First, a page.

In FIG. 5, a microstrip type antenna comprises an antenna unit 51 which is similar in structure to the microstrip type antenna according to the first embodiment except that a push-button switch 52 is included in the antenna unit 51. The antenna unit 51 receives a radio signal and produces a received signal. A receiving unit 53 is connected to the antenna unit 51 and detects an electric field strength of the radio signal from the received signal. A comparison unit 54 is connected to the receiving unit 53 and compares the electric field strength detected by the receiving unit 53 with a predetermined value to produce a comparison signal. A push-button switch controller 55 is connected to the comparison unit 54 and the push-button switch 52 to control the push-button switch 52 in response to the comparison signal. The push-button switch 52 is controlled by the push-button switch controller 55 and changes a state between a locked state and an unlocked state.

When the electric field strength is smaller than the predetermined value, the comparison unit 54 produces the comparison signal which is indicative of a change from the locked state to the unlocked state. The push-button switch controller 55 puts the push-button switch 52 into the unlocked state in response to the comparison signal. On the other hand, when the electric field strength is greater than the predetermined value, the comparison unit 54 produces the comparison signal which is representative of a change from the unlocked state into the locked state. In this case, the push-button switch controller 55 puts the push-button switch 52 in the locked state in response to the comparison signal.

While this invention has thus far been described in conjunction with a few embodiments thereof, it will be readily possible for those skilled in the art to put this invention into practice in various other manners. For example, other apparatuses may be used for changing the space interval between the dielectric plate 21 and the ground plate 23 in place of the push-button switches 24 and 52.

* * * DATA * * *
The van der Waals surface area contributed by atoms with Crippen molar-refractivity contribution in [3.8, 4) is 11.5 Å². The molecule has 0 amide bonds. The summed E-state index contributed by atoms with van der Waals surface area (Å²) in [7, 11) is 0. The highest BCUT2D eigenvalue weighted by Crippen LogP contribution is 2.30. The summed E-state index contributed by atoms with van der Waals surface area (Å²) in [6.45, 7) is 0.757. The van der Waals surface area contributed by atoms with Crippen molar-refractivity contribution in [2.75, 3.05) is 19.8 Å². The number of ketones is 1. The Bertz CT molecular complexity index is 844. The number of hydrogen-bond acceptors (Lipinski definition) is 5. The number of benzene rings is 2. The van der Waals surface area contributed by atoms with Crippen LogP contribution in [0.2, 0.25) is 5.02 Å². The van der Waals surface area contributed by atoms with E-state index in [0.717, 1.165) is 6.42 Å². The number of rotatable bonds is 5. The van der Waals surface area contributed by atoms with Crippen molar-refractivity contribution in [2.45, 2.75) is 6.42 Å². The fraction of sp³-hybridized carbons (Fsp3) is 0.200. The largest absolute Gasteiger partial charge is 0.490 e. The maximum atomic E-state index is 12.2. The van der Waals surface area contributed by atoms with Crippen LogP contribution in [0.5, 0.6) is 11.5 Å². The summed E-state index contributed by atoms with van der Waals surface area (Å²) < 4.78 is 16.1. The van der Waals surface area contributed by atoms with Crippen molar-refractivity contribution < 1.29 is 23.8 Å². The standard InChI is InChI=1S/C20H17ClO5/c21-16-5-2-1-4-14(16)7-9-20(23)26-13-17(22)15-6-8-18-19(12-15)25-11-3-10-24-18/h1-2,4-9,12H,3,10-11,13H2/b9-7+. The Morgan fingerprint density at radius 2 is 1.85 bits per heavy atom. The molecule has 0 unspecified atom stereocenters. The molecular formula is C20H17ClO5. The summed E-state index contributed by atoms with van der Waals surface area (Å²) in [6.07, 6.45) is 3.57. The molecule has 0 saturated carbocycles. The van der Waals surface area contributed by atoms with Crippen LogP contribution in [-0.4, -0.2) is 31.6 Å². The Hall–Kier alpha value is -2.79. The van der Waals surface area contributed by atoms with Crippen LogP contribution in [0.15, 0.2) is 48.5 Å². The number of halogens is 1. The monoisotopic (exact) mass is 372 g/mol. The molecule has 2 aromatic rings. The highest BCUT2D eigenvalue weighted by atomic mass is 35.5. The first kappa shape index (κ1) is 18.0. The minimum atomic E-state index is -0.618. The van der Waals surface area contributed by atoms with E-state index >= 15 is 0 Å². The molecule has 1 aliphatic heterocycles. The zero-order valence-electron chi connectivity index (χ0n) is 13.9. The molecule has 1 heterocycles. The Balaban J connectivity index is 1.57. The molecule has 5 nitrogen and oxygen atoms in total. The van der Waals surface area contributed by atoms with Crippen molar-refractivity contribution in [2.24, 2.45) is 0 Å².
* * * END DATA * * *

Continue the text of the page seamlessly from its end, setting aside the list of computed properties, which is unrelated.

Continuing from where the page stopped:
Moreover, the comparison unit 54 may produce the comparison signal and the push-button switch controller 55 may put the push-button switch 52 in the unlocked state in response to the comparison signal only when the electric field strength is smaller than the predetermined value. In this case, the comparison unit 54 and the push-button switch controller 55 can be simplified in structure because the change from unlocked state to locked state can be manually controlled.

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Non-Patent Citations
Reference
1Dahele et al., "Theory and experiment on microstrip antennas with airgaps", 1985, IEEE Proceedings H Microwaves, Antennas & Propagation, pp. 455-460.
2 *Dahele et al., Theory and experiment on microstrip antennas with airgaps , 1985, IEEE Proceedings H Microwaves, Antennas & Propagation, pp. 455 460.
3 *Patent Abstract of Japan, vol. 5, No. 55 no date.
Referenced by
Citing PatentFiling datePublication dateApplicantTitle
US5943020 *Mar 13, 1997Aug 24, 1999Ascom Tech AgFlat three-dimensional antenna
US6545642Feb 9, 2000Apr 8, 2003Ericsson Inc.Antenna/push-button assembly and portable radiotelephone including the same
US6812898Feb 7, 2003Nov 2, 2004Ericsson, Inc.Antenna/push-button assembly and portable radiotelephone including the same
Classifications
U.S. Classification343/700.0MS, 343/702, 343/846
International ClassificationH01Q1/24, H01Q1/08, H01Q1/32, H01Q13/08, H01Q9/04, H01Q1/44
Cooperative ClassificationH01Q9/0407, H01Q1/44, H01Q1/088, H01Q9/0442
European ClassificationH01Q1/08E, H01Q9/04B, H01Q1/44, H01Q9/04B4
Legal Events
DateCodeEventDescription
Dec 2, 1996ASAssignment
Owner name: NEC CORPORATION, JAPAN
Free format text: ASSIGNMENT OF ASSIGNORS INTEREST;ASSIGNOR:MIYASHITA, TOSHIKAZU;REEL/FRAME:008286/0752
Effective date: 19961127
Apr 26, 2002FPAYFee payment
Year of fee payment: 4
Jun 7, 2006REMIMaintenance fee reminder mailed
Nov 17, 2006LAPSLapse for failure to pay maintenance fees
Jan 16, 2007FPExpired due to failure to pay maintenance fee
Effective date: 20061117